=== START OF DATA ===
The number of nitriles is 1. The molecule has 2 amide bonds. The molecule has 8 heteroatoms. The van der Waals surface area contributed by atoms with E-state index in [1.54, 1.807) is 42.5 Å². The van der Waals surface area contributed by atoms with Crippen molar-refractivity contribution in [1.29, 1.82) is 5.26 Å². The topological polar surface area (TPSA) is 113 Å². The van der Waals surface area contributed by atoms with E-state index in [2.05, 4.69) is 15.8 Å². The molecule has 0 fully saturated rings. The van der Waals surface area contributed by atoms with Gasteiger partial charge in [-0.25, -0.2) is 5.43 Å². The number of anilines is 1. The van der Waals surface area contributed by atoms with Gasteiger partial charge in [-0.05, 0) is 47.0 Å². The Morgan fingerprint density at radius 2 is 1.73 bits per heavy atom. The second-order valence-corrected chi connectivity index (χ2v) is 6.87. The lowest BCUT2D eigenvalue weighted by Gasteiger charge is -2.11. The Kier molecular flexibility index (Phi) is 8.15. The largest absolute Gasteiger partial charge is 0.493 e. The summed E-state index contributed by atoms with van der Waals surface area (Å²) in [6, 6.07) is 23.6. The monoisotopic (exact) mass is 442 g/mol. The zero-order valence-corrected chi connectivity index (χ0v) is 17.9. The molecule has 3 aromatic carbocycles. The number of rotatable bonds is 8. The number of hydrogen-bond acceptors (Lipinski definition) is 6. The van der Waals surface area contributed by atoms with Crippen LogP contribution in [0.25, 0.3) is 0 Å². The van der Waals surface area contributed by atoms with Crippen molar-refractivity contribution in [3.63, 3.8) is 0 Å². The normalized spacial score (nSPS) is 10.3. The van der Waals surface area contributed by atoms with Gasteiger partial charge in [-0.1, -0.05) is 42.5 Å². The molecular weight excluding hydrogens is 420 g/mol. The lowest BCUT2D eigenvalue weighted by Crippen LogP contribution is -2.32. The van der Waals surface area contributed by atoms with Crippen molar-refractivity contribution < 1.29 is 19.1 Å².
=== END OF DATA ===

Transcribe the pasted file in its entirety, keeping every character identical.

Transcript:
The number of nitriles is 1. The molecule has 2 amide bonds. The molecule has 8 heteroatoms. The van der Waals surface area contributed by atoms with E-state index in [1.54, 1.807) is 42.5 Å². The van der Waals surface area contributed by atoms with Crippen molar-refractivity contribution in [1.29, 1.82) is 5.26 Å². The topological polar surface area (TPSA) is 113 Å². The van der Waals surface area contributed by atoms with E-state index in [2.05, 4.69) is 15.8 Å². The molecule has 0 fully saturated rings. The van der Waals surface area contributed by atoms with Gasteiger partial charge in [-0.25, -0.2) is 5.43 Å². The number of anilines is 1. The van der Waals surface area contributed by atoms with Gasteiger partial charge in [-0.05, 0) is 47.0 Å². The Morgan fingerprint density at radius 2 is 1.73 bits per heavy atom. The second-order valence-corrected chi connectivity index (χ2v) is 6.87. The lowest BCUT2D eigenvalue weighted by Gasteiger charge is -2.11. The Kier molecular flexibility index (Phi) is 8.15. The largest absolute Gasteiger partial charge is 0.493 e. The summed E-state index contributed by atoms with van der Waals surface area (Å²) in [6, 6.07) is 23.6. The monoisotopic (exact) mass is 442 g/mol. The zero-order valence-corrected chi connectivity index (χ0v) is 17.9. The molecule has 3 aromatic carbocycles. The number of rotatable bonds is 8. The number of hydrogen-bond acceptors (Lipinski definition) is 6. The van der Waals surface area contributed by atoms with Crippen LogP contribution in [0.25, 0.3) is 0 Å². The van der Waals surface area contributed by atoms with Crippen molar-refractivity contribution in [3.63, 3.8) is 0 Å². The normalized spacial score (nSPS) is 10.3. The van der Waals surface area contributed by atoms with Gasteiger partial charge in [-0.1, -0.05) is 42.5 Å². The molecular weight excluding hydrogens is 420 g/mol. The lowest BCUT2D eigenvalue weighted by Crippen LogP contribution is -2.32. The van der Waals surface area contributed by atoms with Crippen molar-refractivity contribution < 1.29 is 19.1 Å².